If the sentinel lymph node biopsy does not show cancerous cells, then it is unlikely that armpit surgery will find a significant number of cancerous lymph nodes that have been missed by both the conventional and microbubble ultrasound tests. If a cancerous deposit is found in the sentinel lymph node with the microbubbles biopsy then this information is often useful to help make decisions about treatment quickly after diagnosis. For instance, the woman and her doctors may decide to change their first treatment from surgery to chemotherapy. If a woman is having a mastectomy, finding a cancerous deposit in the sentinel lymph node may mean that radiotherapy is recommended after the mastectomy. Radiotherapy can negatively affect the final cosmetic appearance after a reconstruction so it may be better to have the reconstruction later to get the best long-term result.
The microbubbles biopsy procedure is safe and very few women experience irritation or allergy after the microbubbles are injected and there have been few problems with bleeding after the biopsy (less than 1/100).

Where is the study run from?
The study is run from Maidstone and Tunbridge Wells NHS Trust in Kent, England and Warwick Medical School Clinical Trials Unit.

When is the study starting and how long is it expected to run for?
The study is due to start in October 2020 and will run for 2 years.

Who is funding the study?
The charity Breast Cancer Now is funding the study.

Who is the main contact?
Miss Karina Cox, consultant breast surgeon at Maidstone and Tunbridge Wells NHS Trust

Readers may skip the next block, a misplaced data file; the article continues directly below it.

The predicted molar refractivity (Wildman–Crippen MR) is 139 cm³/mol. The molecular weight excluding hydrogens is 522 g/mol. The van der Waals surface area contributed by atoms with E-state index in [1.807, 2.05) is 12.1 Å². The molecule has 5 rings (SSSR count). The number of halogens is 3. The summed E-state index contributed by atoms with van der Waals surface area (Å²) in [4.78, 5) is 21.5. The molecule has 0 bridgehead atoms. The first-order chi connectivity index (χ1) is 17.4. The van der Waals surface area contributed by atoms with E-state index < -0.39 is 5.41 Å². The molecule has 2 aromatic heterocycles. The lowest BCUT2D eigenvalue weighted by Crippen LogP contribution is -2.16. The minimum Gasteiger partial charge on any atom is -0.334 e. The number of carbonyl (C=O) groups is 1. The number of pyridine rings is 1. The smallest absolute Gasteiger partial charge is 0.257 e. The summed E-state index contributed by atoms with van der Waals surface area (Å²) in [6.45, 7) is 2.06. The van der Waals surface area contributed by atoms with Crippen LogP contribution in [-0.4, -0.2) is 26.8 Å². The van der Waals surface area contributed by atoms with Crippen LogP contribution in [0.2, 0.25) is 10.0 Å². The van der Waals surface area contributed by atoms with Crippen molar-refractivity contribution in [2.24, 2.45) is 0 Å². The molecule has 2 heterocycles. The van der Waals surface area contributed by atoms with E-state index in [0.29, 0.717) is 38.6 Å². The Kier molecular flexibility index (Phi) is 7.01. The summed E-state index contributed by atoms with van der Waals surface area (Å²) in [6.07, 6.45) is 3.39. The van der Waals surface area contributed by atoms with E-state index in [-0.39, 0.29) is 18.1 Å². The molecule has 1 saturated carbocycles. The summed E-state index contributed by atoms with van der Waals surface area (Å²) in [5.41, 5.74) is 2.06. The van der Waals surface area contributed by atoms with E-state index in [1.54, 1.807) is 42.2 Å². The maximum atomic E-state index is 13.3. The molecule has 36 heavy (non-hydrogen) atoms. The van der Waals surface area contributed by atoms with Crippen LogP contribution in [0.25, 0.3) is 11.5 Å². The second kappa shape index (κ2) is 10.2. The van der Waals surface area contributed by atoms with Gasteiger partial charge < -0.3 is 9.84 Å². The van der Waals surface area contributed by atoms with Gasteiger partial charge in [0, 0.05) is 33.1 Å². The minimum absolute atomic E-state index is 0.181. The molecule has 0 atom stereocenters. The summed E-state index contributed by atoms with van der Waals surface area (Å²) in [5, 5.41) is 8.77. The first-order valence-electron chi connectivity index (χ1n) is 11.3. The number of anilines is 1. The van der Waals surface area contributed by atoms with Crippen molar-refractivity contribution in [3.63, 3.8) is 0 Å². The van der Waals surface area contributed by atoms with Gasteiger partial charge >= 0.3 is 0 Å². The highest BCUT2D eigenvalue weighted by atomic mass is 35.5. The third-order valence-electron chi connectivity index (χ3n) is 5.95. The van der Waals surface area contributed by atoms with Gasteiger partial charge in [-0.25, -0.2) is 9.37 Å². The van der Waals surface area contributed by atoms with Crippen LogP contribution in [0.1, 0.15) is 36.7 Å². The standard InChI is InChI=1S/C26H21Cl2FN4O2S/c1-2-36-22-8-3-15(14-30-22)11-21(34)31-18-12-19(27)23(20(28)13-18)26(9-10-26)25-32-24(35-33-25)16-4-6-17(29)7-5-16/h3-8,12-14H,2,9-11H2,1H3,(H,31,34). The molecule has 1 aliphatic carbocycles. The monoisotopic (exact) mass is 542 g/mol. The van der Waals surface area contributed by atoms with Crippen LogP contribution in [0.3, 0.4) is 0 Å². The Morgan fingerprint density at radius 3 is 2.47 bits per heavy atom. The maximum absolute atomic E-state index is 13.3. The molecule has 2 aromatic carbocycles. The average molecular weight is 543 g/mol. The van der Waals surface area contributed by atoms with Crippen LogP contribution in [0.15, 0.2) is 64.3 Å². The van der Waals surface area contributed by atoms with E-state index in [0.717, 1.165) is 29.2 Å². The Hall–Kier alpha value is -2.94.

Trial website

Contact information



Primary contact

Miss Karina Cox


Contact details

Peggy Wood Breast Unit
Maidstone Hospital
Hermitage Lane
ME16 9QQ
United Kingdom
+44 (0)1622 224111



Additional contact

Miss Karina Cox


Contact details

Peggy Wood Breast Unit
Maidstone Hospital
Hermitage Lane
ME16 9QQ
United Kingdom
+44 (0)1622 224111

Additional identifiers

EudraCT number

2020-000819-67 number

Nil known

Protocol/serial number

MTW_2020_KC01, IRAS 274252

Study information

Scientific title

Multicentre phase II trial to assess technical feasibility and diagnostic accuracy of intradermal microbubbles and contrast-enhanced ultrasound to identify sentinel lymph node metastases in breast cancer patients compared to axillary surgery following training and mentorship of imaging specialists



Study hypothesis

1. Technical feasibility - To determine whether 10 experienced imaging specialists (4 with previous exposure to the technique and 6 who are naïve to the procedure) in 5 UK Breast Centres can be trained to consistently identify, core biopsy and clip mark axillary sentinel lymph nodes in patients with breast cancer
2. Diagnostic accuracy - To determine the overall diagnostic accuracy of a CEUS sentinel lymph node core biopsy as a test to identify sentinel lymph node metastases as compared to the reference standard of axillary surgery

Ethics approval

Not provided at time of registration

Study design

Multicentre phase II interventional non-randomized incorporating a training and mentorship programme

Primary study design


Secondary study design

Non randomised study

Trial setting


Trial type


Patient information sheet

See additional files


Breast cancer


Patient Intervention:
1. Following written informed consent and registration, a contrast-enhanced ultrasound and biopsy of axillary sentinel lymph nodes (with clip marking) will be undertaken.